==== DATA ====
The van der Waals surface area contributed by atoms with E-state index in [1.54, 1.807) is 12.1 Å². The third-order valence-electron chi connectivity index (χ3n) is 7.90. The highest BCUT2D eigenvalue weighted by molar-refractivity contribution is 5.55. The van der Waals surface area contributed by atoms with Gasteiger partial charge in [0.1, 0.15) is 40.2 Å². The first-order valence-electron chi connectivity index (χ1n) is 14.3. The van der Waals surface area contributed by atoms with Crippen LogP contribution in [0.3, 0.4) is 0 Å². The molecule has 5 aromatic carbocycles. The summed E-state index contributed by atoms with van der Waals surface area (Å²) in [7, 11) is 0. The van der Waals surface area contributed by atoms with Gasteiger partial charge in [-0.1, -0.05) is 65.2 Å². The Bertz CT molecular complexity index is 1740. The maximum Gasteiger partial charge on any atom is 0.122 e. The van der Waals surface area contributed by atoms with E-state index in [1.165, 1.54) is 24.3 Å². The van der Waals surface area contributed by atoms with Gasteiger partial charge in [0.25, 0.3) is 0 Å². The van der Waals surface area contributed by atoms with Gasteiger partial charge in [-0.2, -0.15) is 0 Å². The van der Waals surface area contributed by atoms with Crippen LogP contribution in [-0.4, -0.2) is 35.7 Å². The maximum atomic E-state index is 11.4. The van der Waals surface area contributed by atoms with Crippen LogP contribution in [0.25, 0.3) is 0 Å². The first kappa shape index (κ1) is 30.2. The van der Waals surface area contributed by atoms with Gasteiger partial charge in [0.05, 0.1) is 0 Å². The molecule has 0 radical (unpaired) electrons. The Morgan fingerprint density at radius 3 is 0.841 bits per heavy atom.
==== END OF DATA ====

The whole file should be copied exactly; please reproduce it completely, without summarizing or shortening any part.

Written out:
The van der Waals surface area contributed by atoms with E-state index in [1.54, 1.807) is 12.1 Å². The third-order valence-electron chi connectivity index (χ3n) is 7.90. The highest BCUT2D eigenvalue weighted by molar-refractivity contribution is 5.55. The van der Waals surface area contributed by atoms with Gasteiger partial charge in [0.1, 0.15) is 40.2 Å². The first-order valence-electron chi connectivity index (χ1n) is 14.3. The van der Waals surface area contributed by atoms with Crippen LogP contribution in [0.3, 0.4) is 0 Å². The molecule has 5 aromatic carbocycles. The summed E-state index contributed by atoms with van der Waals surface area (Å²) in [7, 11) is 0. The van der Waals surface area contributed by atoms with Gasteiger partial charge in [-0.1, -0.05) is 65.2 Å². The Bertz CT molecular complexity index is 1740. The maximum Gasteiger partial charge on any atom is 0.122 e. The van der Waals surface area contributed by atoms with E-state index in [1.165, 1.54) is 24.3 Å². The van der Waals surface area contributed by atoms with Gasteiger partial charge in [0.25, 0.3) is 0 Å². The van der Waals surface area contributed by atoms with Gasteiger partial charge in [-0.2, -0.15) is 0 Å². The van der Waals surface area contributed by atoms with Crippen LogP contribution in [-0.4, -0.2) is 35.7 Å². The maximum atomic E-state index is 11.4. The van der Waals surface area contributed by atoms with Crippen LogP contribution in [0.25, 0.3) is 0 Å². The first kappa shape index (κ1) is 30.2. The van der Waals surface area contributed by atoms with Gasteiger partial charge in [0.05, 0.1) is 0 Å². The molecule has 0 radical (unpaired) electrons. The Morgan fingerprint density at radius 3 is 0.841 bits per heavy atom.